Circulating Tumor DNA Quantitation for Early Response Assessment of Immune Checkpoint Inhibitors for Lung Cancer

  • Merriott D
  • Chaudhuri A
  • Jin M
  • et al.
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Purpose/Objective(s): Immune checkpoint inhibitors (ICIs) are commonly used for treatment of advanced stage non-small cell lung cancer (NSCLC) and clinical studies are examining combinations of ICIs with radiotherapy (RT). Standard-of-care response assessment is CT imaging, which is typically performed no earlier than 2-3 months after treatment initiation due to delayed radiographic responses and occasional pseudoprogression. Improved methods of response assessment would be useful clinically and in trials combining ICIs and RT. Here we explored if CAPP-Seq ctDNA analysis might allow early identification of metastatic NSCLC patients who will benefit from immune checkpoint inhibitors. Purpose/Objective(s): We enrolled 14 patients with metastatic NSCLC (adenocarcinoma n = 10, squamous cell carcinoma n = 2, large cell carcinoma n = 2) treated with nivolumab (n = 13) or pembrolizumab (n = 1), 9 of whom had received prior RT. Nivolumab was administered every 2 weeks and pembrolizumab every 3 weeks. CT imaging and CAPP-Seq ctDNA quantitation were performed for each patient pre-treatment. Response assessment was performed by surveillance imaging every ∼2 months and CAPP-Seq ctDNA analysis at ∼6 weeks. CT scans were scored by RECIST v1.1 criteria using MINT Lesion software and blinded to the ctDNA results. Patients were classified as having durable clinical benefit (DCB; partial response or stable disease for ≥ 4 months) or no durable benefit (NDB) based on CT imaging. Results: Median follow-up was 15.6 months and median progression free survival (PFS) was 2.0 months. Four patients had DCB and 10 had NDB. Average time from treatment start to ctDNA response assessment was 41 days (range 14-71), and to imaging response was 60 days (range 37-83), which did not differ between patients with DCB vs. NDB. Median PFS in patients with DCB and NDB was 8.8 and 1.8 months, respectively. There was no significant difference in pre-treatment ctDNA allele fraction (AF) between those with DCB and NDB (average 4.8% vs. 6.0%; P=0.8). However, patients with DCB had significantly larger ctDNA drop compared to those with NDB (average post:pre fold-change +/-SEM: 0.005+/-0.005 vs. 1.3+/-0.3, P=0.001). Evaluable patients with undetectable post-treatment ctDNA all had DCB whereas no patients with NDB had undetectable post-treatment ctDNA. Another DCB patient with detectable post-treatment ctDNA displayed a 100-fold decrease in ctDNA (1% pre-treatment vs. 0.01% post-treatment). Response classification by ctDNA analysis occurred on average 19 days earlier than imaging. Evaluation of earlier time-points is ongoing. Conclusion: Our findings suggest that analysis of ctDNA potentially allows early identification of NSCLC patients who will have DCB from ICIs. Response assessment by ctDNA may therefore be useful in clinical studies examining combinations of ICIs and radiotherapy.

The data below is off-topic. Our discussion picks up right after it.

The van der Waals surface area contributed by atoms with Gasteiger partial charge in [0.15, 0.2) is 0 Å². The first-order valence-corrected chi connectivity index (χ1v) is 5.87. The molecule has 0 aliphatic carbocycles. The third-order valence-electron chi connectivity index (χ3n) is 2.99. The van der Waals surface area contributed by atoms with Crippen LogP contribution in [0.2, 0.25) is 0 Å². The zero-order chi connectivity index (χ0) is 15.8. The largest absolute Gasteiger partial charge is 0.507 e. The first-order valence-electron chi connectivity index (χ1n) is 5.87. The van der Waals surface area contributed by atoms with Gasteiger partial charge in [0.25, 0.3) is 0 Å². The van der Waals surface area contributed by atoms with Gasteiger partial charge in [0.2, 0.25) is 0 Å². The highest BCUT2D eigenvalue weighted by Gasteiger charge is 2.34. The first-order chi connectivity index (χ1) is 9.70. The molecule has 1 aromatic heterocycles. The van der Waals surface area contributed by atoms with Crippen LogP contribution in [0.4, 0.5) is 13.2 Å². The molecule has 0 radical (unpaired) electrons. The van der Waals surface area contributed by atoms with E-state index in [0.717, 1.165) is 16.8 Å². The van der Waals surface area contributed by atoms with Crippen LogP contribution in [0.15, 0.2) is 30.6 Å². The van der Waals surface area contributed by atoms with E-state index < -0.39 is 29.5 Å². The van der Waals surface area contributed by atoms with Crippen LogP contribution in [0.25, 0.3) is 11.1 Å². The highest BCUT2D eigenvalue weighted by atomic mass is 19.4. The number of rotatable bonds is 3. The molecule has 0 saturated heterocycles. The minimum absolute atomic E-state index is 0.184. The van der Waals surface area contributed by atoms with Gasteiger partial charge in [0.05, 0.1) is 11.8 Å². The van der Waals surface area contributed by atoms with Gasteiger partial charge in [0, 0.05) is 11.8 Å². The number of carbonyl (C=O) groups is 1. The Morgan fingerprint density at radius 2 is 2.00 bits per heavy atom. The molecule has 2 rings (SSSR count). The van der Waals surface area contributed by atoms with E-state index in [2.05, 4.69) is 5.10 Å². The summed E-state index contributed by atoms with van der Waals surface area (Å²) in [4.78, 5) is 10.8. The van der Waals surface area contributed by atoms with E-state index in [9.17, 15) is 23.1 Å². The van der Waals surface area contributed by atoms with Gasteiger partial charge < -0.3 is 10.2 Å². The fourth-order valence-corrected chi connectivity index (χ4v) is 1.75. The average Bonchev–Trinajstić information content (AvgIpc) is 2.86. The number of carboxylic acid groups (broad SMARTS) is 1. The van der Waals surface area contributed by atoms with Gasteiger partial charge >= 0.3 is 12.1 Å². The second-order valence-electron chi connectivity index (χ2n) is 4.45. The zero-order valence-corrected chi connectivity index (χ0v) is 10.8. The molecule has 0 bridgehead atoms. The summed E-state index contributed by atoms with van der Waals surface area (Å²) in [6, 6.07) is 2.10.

Merriott, D. J., Chaudhuri, A. A., Jin, M., Chabon, J. J., Newman, A., Stehr, H., … Diehn, M. (2017). Circulating Tumor DNA Quantitation for Early Response Assessment of Immune Checkpoint Inhibitors for Lung Cancer. International Journal of Radiation Oncology*Biology*Physics, 99(2), S20–S21.

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